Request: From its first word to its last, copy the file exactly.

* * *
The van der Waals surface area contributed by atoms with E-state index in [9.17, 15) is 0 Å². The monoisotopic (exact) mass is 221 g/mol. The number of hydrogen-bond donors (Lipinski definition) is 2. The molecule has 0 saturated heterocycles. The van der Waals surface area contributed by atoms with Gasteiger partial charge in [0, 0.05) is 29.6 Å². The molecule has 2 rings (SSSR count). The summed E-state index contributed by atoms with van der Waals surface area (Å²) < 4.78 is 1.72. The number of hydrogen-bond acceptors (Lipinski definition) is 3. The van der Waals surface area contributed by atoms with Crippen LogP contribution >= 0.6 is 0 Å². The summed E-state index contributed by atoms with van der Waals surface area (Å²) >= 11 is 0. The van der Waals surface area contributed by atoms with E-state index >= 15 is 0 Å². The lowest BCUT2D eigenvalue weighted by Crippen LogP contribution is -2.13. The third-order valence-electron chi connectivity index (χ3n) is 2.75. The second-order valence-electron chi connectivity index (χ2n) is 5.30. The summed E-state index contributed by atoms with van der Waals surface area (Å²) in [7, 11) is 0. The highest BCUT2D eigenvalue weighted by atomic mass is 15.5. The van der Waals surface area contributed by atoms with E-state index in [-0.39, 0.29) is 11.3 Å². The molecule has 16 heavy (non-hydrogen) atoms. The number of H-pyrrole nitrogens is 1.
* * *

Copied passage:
The van der Waals surface area contributed by atoms with E-state index in [9.17, 15) is 0 Å². The monoisotopic (exact) mass is 221 g/mol. The number of hydrogen-bond donors (Lipinski definition) is 2. The molecule has 0 saturated heterocycles. The van der Waals surface area contributed by atoms with Gasteiger partial charge in [0, 0.05) is 29.6 Å². The molecule has 2 rings (SSSR count). The summed E-state index contributed by atoms with van der Waals surface area (Å²) < 4.78 is 1.72. The number of hydrogen-bond acceptors (Lipinski definition) is 3. The van der Waals surface area contributed by atoms with Crippen LogP contribution >= 0.6 is 0 Å². The summed E-state index contributed by atoms with van der Waals surface area (Å²) >= 11 is 0. The van der Waals surface area contributed by atoms with E-state index >= 15 is 0 Å². The lowest BCUT2D eigenvalue weighted by Crippen LogP contribution is -2.13. The third-order valence-electron chi connectivity index (χ3n) is 2.75. The second-order valence-electron chi connectivity index (χ2n) is 5.30. The summed E-state index contributed by atoms with van der Waals surface area (Å²) in [7, 11) is 0. The highest BCUT2D eigenvalue weighted by atomic mass is 15.5. The van der Waals surface area contributed by atoms with E-state index in [-0.39, 0.29) is 11.3 Å². The molecule has 16 heavy (non-hydrogen) atoms. The number of H-pyrrole nitrogens is 1.